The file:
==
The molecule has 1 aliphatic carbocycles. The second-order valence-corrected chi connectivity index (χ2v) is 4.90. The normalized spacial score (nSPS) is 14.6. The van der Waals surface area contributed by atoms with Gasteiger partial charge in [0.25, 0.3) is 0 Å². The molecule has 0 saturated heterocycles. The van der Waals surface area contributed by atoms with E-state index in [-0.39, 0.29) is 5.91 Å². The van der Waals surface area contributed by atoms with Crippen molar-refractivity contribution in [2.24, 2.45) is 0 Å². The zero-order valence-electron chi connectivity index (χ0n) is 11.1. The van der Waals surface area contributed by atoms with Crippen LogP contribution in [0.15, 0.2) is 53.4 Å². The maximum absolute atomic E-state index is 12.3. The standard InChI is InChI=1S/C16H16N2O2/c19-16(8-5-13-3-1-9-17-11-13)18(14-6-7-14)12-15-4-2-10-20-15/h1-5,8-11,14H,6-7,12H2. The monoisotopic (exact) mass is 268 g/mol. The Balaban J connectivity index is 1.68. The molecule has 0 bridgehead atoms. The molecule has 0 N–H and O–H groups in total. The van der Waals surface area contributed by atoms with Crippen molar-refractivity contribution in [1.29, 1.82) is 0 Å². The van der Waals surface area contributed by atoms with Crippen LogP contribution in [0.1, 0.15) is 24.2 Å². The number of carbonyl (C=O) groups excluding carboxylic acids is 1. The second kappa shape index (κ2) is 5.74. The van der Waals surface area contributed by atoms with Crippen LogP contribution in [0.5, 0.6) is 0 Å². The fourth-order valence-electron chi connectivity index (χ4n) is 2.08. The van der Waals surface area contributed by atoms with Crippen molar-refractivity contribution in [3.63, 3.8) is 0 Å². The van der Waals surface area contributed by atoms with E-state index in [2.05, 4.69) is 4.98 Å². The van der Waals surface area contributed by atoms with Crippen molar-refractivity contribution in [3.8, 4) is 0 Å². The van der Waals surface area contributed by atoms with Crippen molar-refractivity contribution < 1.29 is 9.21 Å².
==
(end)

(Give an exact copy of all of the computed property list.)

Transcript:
The molecule has 1 aliphatic carbocycles. The second-order valence-corrected chi connectivity index (χ2v) is 4.90. The normalized spacial score (nSPS) is 14.6. The van der Waals surface area contributed by atoms with Gasteiger partial charge in [0.25, 0.3) is 0 Å². The molecule has 0 saturated heterocycles. The van der Waals surface area contributed by atoms with E-state index in [-0.39, 0.29) is 5.91 Å². The van der Waals surface area contributed by atoms with Crippen molar-refractivity contribution in [2.24, 2.45) is 0 Å². The zero-order valence-electron chi connectivity index (χ0n) is 11.1. The van der Waals surface area contributed by atoms with Crippen LogP contribution in [0.15, 0.2) is 53.4 Å². The maximum absolute atomic E-state index is 12.3. The standard InChI is InChI=1S/C16H16N2O2/c19-16(8-5-13-3-1-9-17-11-13)18(14-6-7-14)12-15-4-2-10-20-15/h1-5,8-11,14H,6-7,12H2. The monoisotopic (exact) mass is 268 g/mol. The Balaban J connectivity index is 1.68. The molecule has 0 bridgehead atoms. The molecule has 0 N–H and O–H groups in total. The van der Waals surface area contributed by atoms with Crippen molar-refractivity contribution in [1.29, 1.82) is 0 Å². The van der Waals surface area contributed by atoms with Crippen LogP contribution in [0.1, 0.15) is 24.2 Å². The number of carbonyl (C=O) groups excluding carboxylic acids is 1. The second kappa shape index (κ2) is 5.74. The van der Waals surface area contributed by atoms with Crippen LogP contribution in [0.5, 0.6) is 0 Å². The fourth-order valence-electron chi connectivity index (χ4n) is 2.08. The van der Waals surface area contributed by atoms with Crippen molar-refractivity contribution in [3.63, 3.8) is 0 Å². The van der Waals surface area contributed by atoms with E-state index in [2.05, 4.69) is 4.98 Å². The van der Waals surface area contributed by atoms with Crippen molar-refractivity contribution in [3.8, 4) is 0 Å². The van der Waals surface area contributed by atoms with Crippen molar-refractivity contribution < 1.29 is 9.21 Å².